Kantemir Balagov has the confidence to tell his story chiefly through the faces of his characters as well as their placement in the frame, thereby…
“Call be by your name and I’ll call you by mine.” For a young man insecure in his sexuality (and just about everything else), saying his own name in a loving, passionate way has emotional power. Think of the most passionate romance of your life and then think about channeling some of that love back to yourself, building your own confidence and becoming an adult. This is only one aspect of the narrative of Luca Guadagnino’s breathtaking “Call Me By Your Name,” one of the best films of not just this year’s Sundance but all five years I’ve been coming to the festival. Much of the talk around Park City this year was about how this could have won the Palme d’Or if it had premiered at Cannes instead, and how people were surprised to see such a sophisticated, remarkable drama at a festival more typically known for indie comedies. Whatever the reason for its premiere in Park City instead, I’m grateful for the experience, aware that we only get a few films like this a year, if we’re lucky, from any part of the world.
“Call Me By Your Name” is a gay coming-of-age story in 1983, set “somewhere in Northern Italy.” Elio Perlman (Timothée Chalamet) is the 17-year-old son of a professor (Michael Stuhlbarg) who has come to the region for both work and relaxation. They spend the summer archiving old documents and even discover an old statue in a nearby lake that fits the professor’s research into Greco-Roman culture. To assist in his work, the professor brings in an American assistant named Oliver (Armie Hammer), who looks physically like he was based on a Greek statue himself. Elio has a girlfriend but he’s immediately mesmerized by this God of a man, not just for his physical gifts but for his remarkable confidence.
Elio’s fascination with Oliver grows organically and beautifully, captured in a perfectly calibrated but heartfelt performance from Chalamet. It’s in the way that he moves a little uncomfortably when Oliver touches his shoulder, or watches him from afar on an Italian dance floor (Hammer dancing to the Psychedelic Furs’ “Love My Way” in ‘80s fashion rivals Ralph Fiennes’ dance number from Guadagnino’s last film, “A Bigger Splash,” in terms of pure cinematic joy). Elio is also turned off by Oliver’s confidence at times, accusing him of being rude and callous. Although what’s clear, even though it is often unspoken, is that Elio can’t stop thinking about Oliver. And Oliver begins to feel the same way, even though he knows the relationship is inappropriate.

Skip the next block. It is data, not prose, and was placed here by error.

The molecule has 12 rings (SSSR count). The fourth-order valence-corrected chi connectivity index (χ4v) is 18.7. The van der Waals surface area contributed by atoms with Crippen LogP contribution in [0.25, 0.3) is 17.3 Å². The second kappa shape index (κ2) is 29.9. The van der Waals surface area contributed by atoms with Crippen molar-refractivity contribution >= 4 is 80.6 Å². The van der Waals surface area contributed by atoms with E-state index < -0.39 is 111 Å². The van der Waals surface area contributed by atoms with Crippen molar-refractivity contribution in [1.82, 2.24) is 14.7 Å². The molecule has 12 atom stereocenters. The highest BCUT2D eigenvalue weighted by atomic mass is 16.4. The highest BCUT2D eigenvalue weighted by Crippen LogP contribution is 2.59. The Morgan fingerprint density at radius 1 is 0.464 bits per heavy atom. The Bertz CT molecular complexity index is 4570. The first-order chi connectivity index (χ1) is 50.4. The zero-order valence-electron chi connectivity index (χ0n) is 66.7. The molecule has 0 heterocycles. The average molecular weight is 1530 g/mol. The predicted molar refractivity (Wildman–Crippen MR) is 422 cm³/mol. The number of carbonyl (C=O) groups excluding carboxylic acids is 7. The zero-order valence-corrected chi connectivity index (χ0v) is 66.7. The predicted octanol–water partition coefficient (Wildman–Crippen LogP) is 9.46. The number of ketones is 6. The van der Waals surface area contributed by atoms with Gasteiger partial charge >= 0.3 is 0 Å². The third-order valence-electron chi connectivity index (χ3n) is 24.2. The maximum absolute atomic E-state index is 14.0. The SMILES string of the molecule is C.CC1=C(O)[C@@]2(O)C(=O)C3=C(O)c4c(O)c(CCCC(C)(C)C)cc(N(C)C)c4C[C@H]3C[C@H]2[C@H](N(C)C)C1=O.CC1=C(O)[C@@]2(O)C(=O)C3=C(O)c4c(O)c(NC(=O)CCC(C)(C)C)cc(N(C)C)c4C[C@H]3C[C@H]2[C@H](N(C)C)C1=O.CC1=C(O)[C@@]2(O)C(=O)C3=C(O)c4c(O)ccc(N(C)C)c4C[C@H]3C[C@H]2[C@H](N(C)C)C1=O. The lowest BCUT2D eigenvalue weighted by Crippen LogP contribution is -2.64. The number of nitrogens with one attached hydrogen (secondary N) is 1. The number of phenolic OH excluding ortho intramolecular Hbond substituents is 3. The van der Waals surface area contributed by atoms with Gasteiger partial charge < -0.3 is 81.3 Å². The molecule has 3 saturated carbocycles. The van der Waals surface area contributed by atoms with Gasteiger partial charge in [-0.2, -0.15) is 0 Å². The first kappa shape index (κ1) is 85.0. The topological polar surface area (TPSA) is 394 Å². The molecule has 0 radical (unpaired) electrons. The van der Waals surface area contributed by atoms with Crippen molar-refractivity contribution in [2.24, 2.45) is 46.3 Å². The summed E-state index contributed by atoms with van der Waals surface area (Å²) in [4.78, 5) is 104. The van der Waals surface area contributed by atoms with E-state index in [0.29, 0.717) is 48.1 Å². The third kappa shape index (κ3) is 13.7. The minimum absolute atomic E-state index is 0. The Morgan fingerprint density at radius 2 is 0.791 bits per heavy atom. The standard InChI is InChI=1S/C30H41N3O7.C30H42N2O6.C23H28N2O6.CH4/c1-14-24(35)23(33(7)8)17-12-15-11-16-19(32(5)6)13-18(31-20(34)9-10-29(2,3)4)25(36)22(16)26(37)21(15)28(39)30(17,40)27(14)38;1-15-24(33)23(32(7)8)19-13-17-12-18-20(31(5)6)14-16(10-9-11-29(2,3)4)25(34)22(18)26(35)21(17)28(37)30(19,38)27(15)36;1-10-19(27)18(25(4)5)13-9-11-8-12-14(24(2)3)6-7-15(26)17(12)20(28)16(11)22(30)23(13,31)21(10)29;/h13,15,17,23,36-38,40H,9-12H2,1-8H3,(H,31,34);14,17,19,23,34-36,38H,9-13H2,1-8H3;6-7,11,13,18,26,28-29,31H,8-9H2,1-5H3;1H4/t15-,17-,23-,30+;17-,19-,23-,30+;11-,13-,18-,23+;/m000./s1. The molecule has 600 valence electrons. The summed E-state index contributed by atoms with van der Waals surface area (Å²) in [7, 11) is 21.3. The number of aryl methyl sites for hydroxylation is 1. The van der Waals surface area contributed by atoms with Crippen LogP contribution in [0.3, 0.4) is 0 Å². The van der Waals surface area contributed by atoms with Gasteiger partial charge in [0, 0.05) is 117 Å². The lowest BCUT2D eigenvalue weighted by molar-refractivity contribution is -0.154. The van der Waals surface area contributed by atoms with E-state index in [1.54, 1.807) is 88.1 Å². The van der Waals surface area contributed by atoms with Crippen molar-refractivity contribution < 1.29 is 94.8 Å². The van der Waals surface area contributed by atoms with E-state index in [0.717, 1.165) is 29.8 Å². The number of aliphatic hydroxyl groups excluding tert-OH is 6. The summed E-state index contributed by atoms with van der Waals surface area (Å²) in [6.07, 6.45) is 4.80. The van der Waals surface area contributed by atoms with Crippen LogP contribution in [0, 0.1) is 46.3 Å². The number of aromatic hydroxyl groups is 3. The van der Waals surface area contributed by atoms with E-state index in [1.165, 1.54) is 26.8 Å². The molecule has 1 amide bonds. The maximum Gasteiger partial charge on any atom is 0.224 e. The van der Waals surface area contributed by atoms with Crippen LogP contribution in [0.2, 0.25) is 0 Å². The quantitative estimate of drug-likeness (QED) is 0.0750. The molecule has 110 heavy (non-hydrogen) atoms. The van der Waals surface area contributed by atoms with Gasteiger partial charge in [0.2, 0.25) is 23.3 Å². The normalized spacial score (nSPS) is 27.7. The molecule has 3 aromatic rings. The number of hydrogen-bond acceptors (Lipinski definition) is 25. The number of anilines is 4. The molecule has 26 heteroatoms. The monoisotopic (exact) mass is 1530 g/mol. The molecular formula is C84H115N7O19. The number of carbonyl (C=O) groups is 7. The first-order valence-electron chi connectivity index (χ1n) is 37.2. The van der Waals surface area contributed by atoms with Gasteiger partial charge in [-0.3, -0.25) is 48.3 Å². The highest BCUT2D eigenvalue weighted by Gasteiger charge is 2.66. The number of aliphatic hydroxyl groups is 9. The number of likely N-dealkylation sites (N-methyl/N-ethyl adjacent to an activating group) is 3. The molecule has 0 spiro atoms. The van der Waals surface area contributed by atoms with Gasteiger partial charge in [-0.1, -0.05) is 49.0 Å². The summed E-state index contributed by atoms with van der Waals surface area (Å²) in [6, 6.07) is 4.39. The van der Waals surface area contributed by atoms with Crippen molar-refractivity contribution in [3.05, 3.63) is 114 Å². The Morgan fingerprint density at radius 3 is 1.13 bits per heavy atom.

Rarely has the Italian countryside been captured with such grace and beauty as it is in this film. Guadagino and his team know that the setting here is essential to the sensuousness of the entire production and they use natural light and the beauty of the region as another character. It’s the kind of place that encourages passion and romance, almost serving as a catalyst for Elio’s awakening and the breakdown of Oliver’s resistance. To say that “Call Me By Your Name” looks great would be an understatement. When I think of it, I don’t just think of the human story but the natural background in which it is set—lush fields, old trees, and rippling water. It adds a tactile, sensory element to the film that can’t be understated. You can feel the wind and sun. You can smell the fruit in the trees.
This sense of nature taking course is at play in Chalamet’s revelatory performance as well. It is both one of the most subtle performances by a young actor in a very long time and so marvelously physical. Watch the way he shrinks or plays at being a callous teen in early scenes and then watch as his body literally responds to the passion and love he’s feeling. He’ll dance his way into a room, or bound up a flight of steps. And those eyes—from how they reflect his insecurity by often aiming down in early scenes to the way they will literally break your heart in the final ones. This is a stunning performance—lived-in, heartfelt, poignant and true. Hammer is very good here, and Stuhlbarg has what will be one of the best scenes of 2017, but it’s Chalamet’s film and he owns it.
Many of us have only learned to love ourselves when we are loved by another. “Call Me By Your Name” is a breathtaking love story, but it is also about a young boy figuring out not only who he is but how to love that person. It is unforgettable on every level, the kind of film that has the power to move and inspire. It is art of the highest caliber, and Sundance was lucky this year to have it.
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